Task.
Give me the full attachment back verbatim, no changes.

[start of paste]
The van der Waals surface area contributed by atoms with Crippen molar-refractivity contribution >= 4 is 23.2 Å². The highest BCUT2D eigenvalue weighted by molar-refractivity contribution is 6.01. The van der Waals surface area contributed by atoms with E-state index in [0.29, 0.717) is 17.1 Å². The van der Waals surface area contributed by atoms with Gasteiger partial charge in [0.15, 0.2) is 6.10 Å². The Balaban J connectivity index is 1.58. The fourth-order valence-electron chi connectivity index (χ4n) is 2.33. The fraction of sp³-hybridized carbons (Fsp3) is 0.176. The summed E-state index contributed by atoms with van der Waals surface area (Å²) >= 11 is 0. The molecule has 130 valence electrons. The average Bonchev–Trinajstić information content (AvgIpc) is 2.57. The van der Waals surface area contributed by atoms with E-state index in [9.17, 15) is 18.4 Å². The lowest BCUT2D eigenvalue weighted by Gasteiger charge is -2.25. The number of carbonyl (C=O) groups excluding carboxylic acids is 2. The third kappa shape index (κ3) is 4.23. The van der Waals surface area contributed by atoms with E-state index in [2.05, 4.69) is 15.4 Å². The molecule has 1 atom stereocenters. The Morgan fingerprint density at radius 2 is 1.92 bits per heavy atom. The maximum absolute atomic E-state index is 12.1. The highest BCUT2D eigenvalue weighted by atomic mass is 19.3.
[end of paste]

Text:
The van der Waals surface area contributed by atoms with Crippen molar-refractivity contribution >= 4 is 23.2 Å². The highest BCUT2D eigenvalue weighted by molar-refractivity contribution is 6.01. The van der Waals surface area contributed by atoms with E-state index in [0.29, 0.717) is 17.1 Å². The van der Waals surface area contributed by atoms with Gasteiger partial charge in [0.15, 0.2) is 6.10 Å². The Balaban J connectivity index is 1.58. The fourth-order valence-electron chi connectivity index (χ4n) is 2.33. The fraction of sp³-hybridized carbons (Fsp3) is 0.176. The summed E-state index contributed by atoms with van der Waals surface area (Å²) >= 11 is 0. The molecule has 130 valence electrons. The average Bonchev–Trinajstić information content (AvgIpc) is 2.57. The van der Waals surface area contributed by atoms with E-state index in [9.17, 15) is 18.4 Å². The lowest BCUT2D eigenvalue weighted by Gasteiger charge is -2.25. The number of carbonyl (C=O) groups excluding carboxylic acids is 2. The third kappa shape index (κ3) is 4.23. The van der Waals surface area contributed by atoms with E-state index in [2.05, 4.69) is 15.4 Å². The molecule has 1 atom stereocenters. The Morgan fingerprint density at radius 2 is 1.92 bits per heavy atom. The maximum absolute atomic E-state index is 12.1. The highest BCUT2D eigenvalue weighted by atomic mass is 19.3.